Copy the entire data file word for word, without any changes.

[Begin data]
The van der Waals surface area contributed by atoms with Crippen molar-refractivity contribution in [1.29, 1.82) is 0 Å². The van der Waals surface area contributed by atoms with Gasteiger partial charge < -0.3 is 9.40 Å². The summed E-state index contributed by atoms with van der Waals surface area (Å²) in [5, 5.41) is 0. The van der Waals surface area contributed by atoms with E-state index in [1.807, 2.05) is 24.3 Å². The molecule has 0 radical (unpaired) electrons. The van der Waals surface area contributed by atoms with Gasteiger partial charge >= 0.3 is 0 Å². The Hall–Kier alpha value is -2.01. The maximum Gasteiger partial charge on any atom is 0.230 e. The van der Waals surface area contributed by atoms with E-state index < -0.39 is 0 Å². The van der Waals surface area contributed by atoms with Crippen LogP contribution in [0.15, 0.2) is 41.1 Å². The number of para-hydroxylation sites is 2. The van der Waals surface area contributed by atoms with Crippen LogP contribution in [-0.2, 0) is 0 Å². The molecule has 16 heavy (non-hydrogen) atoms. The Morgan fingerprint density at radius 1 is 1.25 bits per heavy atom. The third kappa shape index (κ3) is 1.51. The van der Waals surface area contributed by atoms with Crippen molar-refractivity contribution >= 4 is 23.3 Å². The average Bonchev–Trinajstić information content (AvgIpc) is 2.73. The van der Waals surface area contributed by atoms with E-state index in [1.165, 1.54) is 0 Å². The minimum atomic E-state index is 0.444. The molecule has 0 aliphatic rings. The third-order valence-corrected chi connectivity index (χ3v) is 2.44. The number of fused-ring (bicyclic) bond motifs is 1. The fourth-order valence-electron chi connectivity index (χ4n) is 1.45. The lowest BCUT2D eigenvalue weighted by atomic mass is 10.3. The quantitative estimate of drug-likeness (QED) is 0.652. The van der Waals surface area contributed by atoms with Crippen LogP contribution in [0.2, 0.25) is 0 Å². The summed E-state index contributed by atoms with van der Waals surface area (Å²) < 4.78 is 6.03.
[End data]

The van der Waals surface area contributed by atoms with Crippen molar-refractivity contribution in [1.29, 1.82) is 0 Å². The van der Waals surface area contributed by atoms with Gasteiger partial charge < -0.3 is 9.40 Å². The summed E-state index contributed by atoms with van der Waals surface area (Å²) in [5, 5.41) is 0. The van der Waals surface area contributed by atoms with E-state index in [1.807, 2.05) is 24.3 Å². The molecule has 0 radical (unpaired) electrons. The van der Waals surface area contributed by atoms with Gasteiger partial charge >= 0.3 is 0 Å². The Hall–Kier alpha value is -2.01. The maximum Gasteiger partial charge on any atom is 0.230 e. The van der Waals surface area contributed by atoms with E-state index < -0.39 is 0 Å². The van der Waals surface area contributed by atoms with Crippen LogP contribution in [0.15, 0.2) is 41.1 Å². The number of para-hydroxylation sites is 2. The van der Waals surface area contributed by atoms with Crippen LogP contribution in [-0.2, 0) is 0 Å². The molecule has 16 heavy (non-hydrogen) atoms. The Morgan fingerprint density at radius 1 is 1.25 bits per heavy atom. The third kappa shape index (κ3) is 1.51. The van der Waals surface area contributed by atoms with Crippen molar-refractivity contribution >= 4 is 23.3 Å². The average Bonchev–Trinajstić information content (AvgIpc) is 2.73. The van der Waals surface area contributed by atoms with E-state index in [1.165, 1.54) is 0 Å². The minimum atomic E-state index is 0.444. The molecule has 0 aliphatic rings. The third-order valence-corrected chi connectivity index (χ3v) is 2.44. The number of fused-ring (bicyclic) bond motifs is 1. The fourth-order valence-electron chi connectivity index (χ4n) is 1.45. The lowest BCUT2D eigenvalue weighted by atomic mass is 10.3. The quantitative estimate of drug-likeness (QED) is 0.652. The van der Waals surface area contributed by atoms with Crippen LogP contribution in [0.2, 0.25) is 0 Å². The summed E-state index contributed by atoms with van der Waals surface area (Å²) < 4.78 is 6.03.